In English, many things are named after a particular country – but have you ever wondered what those things are called in those countries?
1chipriota feminineGreek/Turkish Cypriot — greco-/turco-chipriota masculine
- A little older and a great deal larger than his peers, the 17-year-old Cypriot is built like a tank.
- The Senate shall be composed of an equal number of Greek Cypriots and Turkish Cypriots.
- Greek Cypriots generally maintain close ties with friends of the same sex.
- The border was partly reopened last year after pressure from Turkish and Greek Cypriots pushed their respective leaders into talks.
- For Cypriots, membership of the European Union is far down the list of political priorities.
- A Cypriot presidential spokesman said the majority of those on board were Greek Cypriots.
- Makarios was not only the spiritual leader of Greek Cypriots, but was also their political leader.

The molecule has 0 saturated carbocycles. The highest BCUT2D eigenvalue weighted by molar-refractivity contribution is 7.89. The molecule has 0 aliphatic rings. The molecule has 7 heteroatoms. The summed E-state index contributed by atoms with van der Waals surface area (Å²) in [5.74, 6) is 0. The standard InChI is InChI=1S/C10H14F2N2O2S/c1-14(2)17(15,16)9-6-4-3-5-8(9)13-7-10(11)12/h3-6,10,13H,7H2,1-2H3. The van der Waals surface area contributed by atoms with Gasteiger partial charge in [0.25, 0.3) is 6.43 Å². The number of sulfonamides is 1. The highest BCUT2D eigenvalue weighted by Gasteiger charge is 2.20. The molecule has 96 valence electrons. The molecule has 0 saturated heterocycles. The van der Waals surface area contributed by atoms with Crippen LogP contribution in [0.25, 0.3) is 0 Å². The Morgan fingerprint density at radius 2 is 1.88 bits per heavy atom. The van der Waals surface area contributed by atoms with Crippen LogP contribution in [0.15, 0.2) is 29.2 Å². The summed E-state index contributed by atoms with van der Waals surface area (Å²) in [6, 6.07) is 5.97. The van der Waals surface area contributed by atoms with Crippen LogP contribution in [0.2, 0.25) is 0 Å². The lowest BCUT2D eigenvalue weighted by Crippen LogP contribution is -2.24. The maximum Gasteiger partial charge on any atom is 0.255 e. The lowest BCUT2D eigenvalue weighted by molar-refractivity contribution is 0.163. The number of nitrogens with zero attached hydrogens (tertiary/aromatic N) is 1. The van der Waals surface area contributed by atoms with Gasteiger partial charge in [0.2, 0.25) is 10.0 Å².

- Poles, Slovaks and Cypriots don't defer to Paris or Berlin.
- Both Greek and Turkish Cypriots prefer to think of themselves as living close to Europe rather than Africa and the Middle East.
- Greek and Turkish Cypriots will vote on reunification a week before Cyprus joins the EU on May 1.
English has borrowed many of the following foreign expressions of parting, so you’ve probably encountered some of these ways to say goodbye in other languages.
Many words formed by the addition of the suffix –ster are now obsolete - which ones are due a resurgence?
As their breed names often attest, dogs are a truly international bunch. Let’s take a look at 12 different dog breed names and their backstories.